A Change of Tide and Our View of the Persecuted

05/22/2021 Washington D.C. (International Christian Concern) – For years, I saw the persecuted as poor and broken souls. They had nothing of material value and, most times, they had been cast out from their communities, unable to work, or lost dear family members as a result of their faith. Scratch a little under the surface to see that not only are they deserving of dignity, but their spiritual roots and relation to the Lord go far deeper than almost anyone I have ever met.

When all is tossed away in your life, there are few things that remain true. For Christians who are persecuted, the one truth that remains is Jesus. In the midst of the deepest pain of their lives, they see the hope that is found in Him. James writes, “Consider it pure joy, my brothers and sisters, whenever you face trials of many kinds, because you know that the testing of your faith produces perseverance. Let perseverance finish its work so that you may be mature and complete, not lacking anything (James 1:2-4).”

When you have the correct view of the persecuted, you see the beauty and courage of the Church as it should be. James isn’t saying that in order to find joy in the Lord you need to be happy and smiling. He is writing to an audience that was in uncertain and frightening times after Stephen’s death. Much like the times we are living in right now, early believers needed perseverance.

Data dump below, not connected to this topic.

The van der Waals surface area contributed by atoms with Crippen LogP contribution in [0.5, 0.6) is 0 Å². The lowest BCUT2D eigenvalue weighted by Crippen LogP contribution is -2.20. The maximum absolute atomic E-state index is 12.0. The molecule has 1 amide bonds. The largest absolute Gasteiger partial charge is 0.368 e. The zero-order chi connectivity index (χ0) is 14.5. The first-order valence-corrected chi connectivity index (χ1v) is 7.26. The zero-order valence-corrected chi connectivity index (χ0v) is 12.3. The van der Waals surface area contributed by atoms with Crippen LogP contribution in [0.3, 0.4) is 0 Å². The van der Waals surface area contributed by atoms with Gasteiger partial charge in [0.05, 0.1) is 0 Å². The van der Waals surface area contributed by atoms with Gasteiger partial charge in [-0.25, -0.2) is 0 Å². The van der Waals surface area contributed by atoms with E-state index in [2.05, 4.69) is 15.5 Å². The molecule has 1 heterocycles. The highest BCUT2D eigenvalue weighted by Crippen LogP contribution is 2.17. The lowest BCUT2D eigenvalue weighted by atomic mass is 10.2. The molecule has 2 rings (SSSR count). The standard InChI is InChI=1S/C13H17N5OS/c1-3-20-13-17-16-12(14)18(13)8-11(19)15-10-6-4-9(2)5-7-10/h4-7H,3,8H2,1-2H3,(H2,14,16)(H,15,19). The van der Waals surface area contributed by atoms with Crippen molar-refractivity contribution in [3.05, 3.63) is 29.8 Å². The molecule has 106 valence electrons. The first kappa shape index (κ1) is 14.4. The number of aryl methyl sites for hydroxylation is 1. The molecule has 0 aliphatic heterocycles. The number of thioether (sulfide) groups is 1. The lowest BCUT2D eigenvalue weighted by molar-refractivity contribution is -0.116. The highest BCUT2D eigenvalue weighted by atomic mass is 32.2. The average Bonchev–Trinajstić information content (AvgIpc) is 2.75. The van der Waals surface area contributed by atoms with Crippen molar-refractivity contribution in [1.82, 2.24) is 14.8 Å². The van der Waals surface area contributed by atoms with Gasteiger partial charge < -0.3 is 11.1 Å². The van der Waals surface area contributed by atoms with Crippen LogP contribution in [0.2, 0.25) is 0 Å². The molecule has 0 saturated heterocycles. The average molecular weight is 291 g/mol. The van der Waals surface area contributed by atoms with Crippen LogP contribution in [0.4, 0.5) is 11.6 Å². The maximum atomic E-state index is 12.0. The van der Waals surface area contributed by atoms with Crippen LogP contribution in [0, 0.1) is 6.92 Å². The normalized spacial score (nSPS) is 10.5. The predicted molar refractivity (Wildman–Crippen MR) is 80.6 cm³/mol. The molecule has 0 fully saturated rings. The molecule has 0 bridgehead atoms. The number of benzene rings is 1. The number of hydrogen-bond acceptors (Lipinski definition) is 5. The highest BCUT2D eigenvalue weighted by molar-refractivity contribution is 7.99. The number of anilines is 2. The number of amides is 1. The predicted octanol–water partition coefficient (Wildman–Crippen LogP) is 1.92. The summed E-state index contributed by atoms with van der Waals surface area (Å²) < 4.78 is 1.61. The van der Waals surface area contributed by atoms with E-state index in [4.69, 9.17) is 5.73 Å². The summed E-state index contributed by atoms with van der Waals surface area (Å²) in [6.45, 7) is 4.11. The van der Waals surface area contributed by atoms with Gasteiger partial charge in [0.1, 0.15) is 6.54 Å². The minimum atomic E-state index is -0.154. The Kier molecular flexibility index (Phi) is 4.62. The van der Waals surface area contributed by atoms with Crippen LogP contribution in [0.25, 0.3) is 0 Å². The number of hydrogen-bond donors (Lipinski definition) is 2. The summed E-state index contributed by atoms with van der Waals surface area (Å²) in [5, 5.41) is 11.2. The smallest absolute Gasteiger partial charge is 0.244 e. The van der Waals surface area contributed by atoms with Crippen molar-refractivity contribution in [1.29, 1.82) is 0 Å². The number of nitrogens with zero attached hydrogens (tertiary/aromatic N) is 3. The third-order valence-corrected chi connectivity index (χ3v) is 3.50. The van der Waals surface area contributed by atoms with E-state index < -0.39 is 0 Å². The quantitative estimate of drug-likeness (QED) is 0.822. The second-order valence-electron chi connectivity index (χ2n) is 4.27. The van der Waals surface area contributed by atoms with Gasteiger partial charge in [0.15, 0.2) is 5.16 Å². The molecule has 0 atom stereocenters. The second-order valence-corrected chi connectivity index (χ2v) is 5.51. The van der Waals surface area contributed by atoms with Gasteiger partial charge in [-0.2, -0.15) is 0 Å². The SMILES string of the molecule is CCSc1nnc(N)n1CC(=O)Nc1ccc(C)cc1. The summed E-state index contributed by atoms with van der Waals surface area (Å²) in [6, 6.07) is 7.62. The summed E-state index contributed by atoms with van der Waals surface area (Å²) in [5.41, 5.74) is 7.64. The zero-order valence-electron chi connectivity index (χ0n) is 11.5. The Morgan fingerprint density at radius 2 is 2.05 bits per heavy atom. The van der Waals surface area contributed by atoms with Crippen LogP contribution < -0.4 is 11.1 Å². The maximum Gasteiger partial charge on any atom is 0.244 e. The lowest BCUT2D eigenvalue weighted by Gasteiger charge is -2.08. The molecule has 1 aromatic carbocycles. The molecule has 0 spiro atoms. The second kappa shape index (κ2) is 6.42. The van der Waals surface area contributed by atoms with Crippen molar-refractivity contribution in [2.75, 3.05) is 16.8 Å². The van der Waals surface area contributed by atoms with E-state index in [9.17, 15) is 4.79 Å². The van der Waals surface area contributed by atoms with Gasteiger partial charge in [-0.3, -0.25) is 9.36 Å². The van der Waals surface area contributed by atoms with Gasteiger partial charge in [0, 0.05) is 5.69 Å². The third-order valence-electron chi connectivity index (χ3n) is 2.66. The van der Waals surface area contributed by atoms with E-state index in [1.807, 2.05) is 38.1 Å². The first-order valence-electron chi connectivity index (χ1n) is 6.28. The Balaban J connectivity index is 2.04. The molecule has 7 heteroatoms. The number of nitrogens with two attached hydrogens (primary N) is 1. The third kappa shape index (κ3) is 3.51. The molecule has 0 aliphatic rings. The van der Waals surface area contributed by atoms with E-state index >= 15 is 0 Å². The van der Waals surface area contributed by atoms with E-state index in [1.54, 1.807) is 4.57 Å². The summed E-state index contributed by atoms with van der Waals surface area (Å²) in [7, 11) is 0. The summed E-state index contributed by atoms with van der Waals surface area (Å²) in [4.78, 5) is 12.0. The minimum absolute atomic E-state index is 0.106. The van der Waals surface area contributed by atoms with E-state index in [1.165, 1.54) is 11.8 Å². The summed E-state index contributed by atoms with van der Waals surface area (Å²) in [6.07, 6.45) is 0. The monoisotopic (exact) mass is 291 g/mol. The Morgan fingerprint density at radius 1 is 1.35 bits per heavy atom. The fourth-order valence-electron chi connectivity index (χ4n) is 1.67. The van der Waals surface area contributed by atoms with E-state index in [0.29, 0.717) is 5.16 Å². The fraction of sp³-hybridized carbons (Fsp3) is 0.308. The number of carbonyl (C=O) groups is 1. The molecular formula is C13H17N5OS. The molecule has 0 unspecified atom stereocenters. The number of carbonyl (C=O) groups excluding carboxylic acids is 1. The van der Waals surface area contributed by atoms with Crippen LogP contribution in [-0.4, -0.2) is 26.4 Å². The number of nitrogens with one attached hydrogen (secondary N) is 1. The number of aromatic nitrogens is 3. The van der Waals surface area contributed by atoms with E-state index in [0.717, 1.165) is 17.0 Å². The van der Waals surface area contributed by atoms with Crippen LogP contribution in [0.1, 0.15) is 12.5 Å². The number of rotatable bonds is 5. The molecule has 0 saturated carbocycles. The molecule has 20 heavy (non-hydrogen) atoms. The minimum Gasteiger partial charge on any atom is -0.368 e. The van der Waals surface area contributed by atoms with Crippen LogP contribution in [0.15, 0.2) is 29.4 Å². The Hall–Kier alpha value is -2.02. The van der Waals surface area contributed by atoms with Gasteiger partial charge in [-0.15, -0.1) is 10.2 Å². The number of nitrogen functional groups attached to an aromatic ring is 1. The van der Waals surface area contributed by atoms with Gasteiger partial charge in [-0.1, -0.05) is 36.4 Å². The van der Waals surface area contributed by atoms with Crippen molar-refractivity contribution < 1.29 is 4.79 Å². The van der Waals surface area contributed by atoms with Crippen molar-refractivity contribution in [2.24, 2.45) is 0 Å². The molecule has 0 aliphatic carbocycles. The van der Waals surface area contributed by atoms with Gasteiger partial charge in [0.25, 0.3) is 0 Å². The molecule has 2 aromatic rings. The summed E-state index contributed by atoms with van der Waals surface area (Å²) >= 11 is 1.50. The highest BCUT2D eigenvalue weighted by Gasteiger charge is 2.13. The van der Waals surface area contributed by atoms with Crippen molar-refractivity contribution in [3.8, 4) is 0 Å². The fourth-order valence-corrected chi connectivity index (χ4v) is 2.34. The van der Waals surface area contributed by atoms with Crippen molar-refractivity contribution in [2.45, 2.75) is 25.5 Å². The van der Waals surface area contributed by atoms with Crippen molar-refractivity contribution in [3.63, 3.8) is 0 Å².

Trials lead us to a Godly perspective. The perspective of the persecuted is one that no matter what is thrown at them, they will not turn from Jesus. They’ve found the answer to life and have been rescued. Why do you think the Church is growing the fastest where it’s crushed the hardest?

Romans 1 says that there is mutual encouragement in the Body of Christ. I guarantee you, from my years of persecution ministry, that no matter how much you put in to giving, reading about, or serving the persecuted, you will always receive so much more. The persecuted teach you what real faith is about.

Questions to Consider:

  1. Do I view the persecuted as poor and broken souls?
  2. How do I need to change my perspective to view the persecuted as beautiful and courageous?
  3. What encouragement do I find in the testimonies of the persecuted?
  4. Do I consider it pure joy when I face trials?
  5. What biases do I have that may block the right view of the persecuted?
  6. How do I define a “Godly perspective?”

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